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A Law Against Lying on the News

Why Canada has one and the U.S. doesn’t.

Fox News interviewer, photo by Panu Tangchalermkul

Prospects of a Canadian television station similar to Fox News prompted attention to an obscure Canadian law that prohibits giving false of misleading information on broadcast news.

It’s not often that goings-on in Canada interest the American news media, but a rather small decision by a relatively small government agency—the decision not to revoke a rule that bans lying on broadcast news—in Ottawa has made a pretty big splash.

It stems from the planned April launch of Sun TV, a Canadian analog to FOX News—i.e., a broadcast news outlet with a decidedly conservative perspective. Among its top executives is a former communications director to conservative Prime Minister Stephen Harper, evoking former Reagan/Bush adviser Roger Ailes’ role at the helm of FOX. That executive, Kory Teneycke, told the Toronto Star that Sun TV is “taking on the mainstream media [...] smug, condescending, often irrelevant journalism, we’re taking on political correctness [...] by bureaucrats for elites and paid for by taxpayers.”

Given that the posture, tone, language, and buzzwords of the nascent network could have come so easily from Bill O’Reilly, outsiders promptly branded it “FOX News North.”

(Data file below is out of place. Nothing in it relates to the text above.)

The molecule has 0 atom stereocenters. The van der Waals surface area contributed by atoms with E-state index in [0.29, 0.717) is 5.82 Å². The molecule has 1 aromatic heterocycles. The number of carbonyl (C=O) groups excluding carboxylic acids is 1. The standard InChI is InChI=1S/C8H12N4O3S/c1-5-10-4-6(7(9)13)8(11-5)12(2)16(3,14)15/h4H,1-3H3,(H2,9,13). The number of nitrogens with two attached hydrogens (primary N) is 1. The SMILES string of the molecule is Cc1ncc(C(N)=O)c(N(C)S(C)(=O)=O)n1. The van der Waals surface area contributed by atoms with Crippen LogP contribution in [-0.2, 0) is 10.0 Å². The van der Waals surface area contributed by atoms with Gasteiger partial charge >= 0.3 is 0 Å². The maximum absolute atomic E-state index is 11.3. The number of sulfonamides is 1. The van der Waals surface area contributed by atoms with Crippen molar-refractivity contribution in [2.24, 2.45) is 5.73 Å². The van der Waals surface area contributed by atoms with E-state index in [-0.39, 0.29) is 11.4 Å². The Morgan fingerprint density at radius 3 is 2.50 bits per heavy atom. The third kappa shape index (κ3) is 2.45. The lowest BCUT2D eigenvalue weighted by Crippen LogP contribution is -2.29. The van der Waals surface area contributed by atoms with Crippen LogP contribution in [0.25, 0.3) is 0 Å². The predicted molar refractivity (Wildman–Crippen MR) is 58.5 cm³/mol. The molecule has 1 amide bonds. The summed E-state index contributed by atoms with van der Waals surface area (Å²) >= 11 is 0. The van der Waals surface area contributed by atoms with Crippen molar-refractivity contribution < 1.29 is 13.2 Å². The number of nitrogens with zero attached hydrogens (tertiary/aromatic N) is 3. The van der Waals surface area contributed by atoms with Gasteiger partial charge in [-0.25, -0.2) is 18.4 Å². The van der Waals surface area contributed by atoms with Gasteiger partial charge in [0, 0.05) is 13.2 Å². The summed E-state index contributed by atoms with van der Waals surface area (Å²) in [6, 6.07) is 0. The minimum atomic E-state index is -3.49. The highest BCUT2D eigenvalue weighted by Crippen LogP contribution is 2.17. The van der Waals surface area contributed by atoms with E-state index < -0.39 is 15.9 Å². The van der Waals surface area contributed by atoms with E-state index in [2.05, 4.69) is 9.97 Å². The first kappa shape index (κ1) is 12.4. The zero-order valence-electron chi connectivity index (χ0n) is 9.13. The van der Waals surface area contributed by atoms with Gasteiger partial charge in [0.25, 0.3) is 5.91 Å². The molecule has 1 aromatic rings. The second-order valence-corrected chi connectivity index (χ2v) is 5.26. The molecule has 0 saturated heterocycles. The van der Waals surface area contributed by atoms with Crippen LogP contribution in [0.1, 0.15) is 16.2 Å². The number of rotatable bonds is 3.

The very notion is almost shocking: You can ban lying in the news?!

The launch drew attention to a seldom-scrutinized regulatory agency called the Canadian Radio-television and Telecommunications Commission (CRTC), similar to the Federal Communications Commission in the United States.

With little fanfare, the CRTC last month scrapped a proposal to revoke or relax a rule on “prohibited programming content” that includes “broadcasting false or misleading news.” The CRTC withdrew the plan when a legislative committee determined that the rule does not run afoul of the Canadian Charter of Rights and Freedoms, which like the U.S. Constitution, guarantees press freedoms.

The Canadian media speculated that the withdrawal may have been provoked in no small part by the large sector of the public that voiced its displeasure at the idea of Sun TV coarsening the public discourse and deliberately muddying the political waters, akin to what they see in American media. The agency’s chair denied that Sun TV factored in at all, noting that the plan to rescind the rule had been in the works for 10 years, and that the rule has never been invoked.

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Still, U.S. media pricked up their ears at the news, inviting Canadian legal experts to explain the issue, a rather foreign concept to the American mind. The very notion is almost shocking: You can ban lying in the news?!

The question was asked time and again: Could something like that happen here?

The short answer is, no.

The First Amendment does not permit government interference with “the freedom of the press.” What that freedom is, is among the great undefined terms in American jurisprudence. But its enduring strength is that few are willing to take the first step down the slippery slope of determining who is a journalist and who is not, and what constitutes good journalism and what does not. It’s all protected, for good or ill.

But no scholar on the topic would argue that it’s all for the good.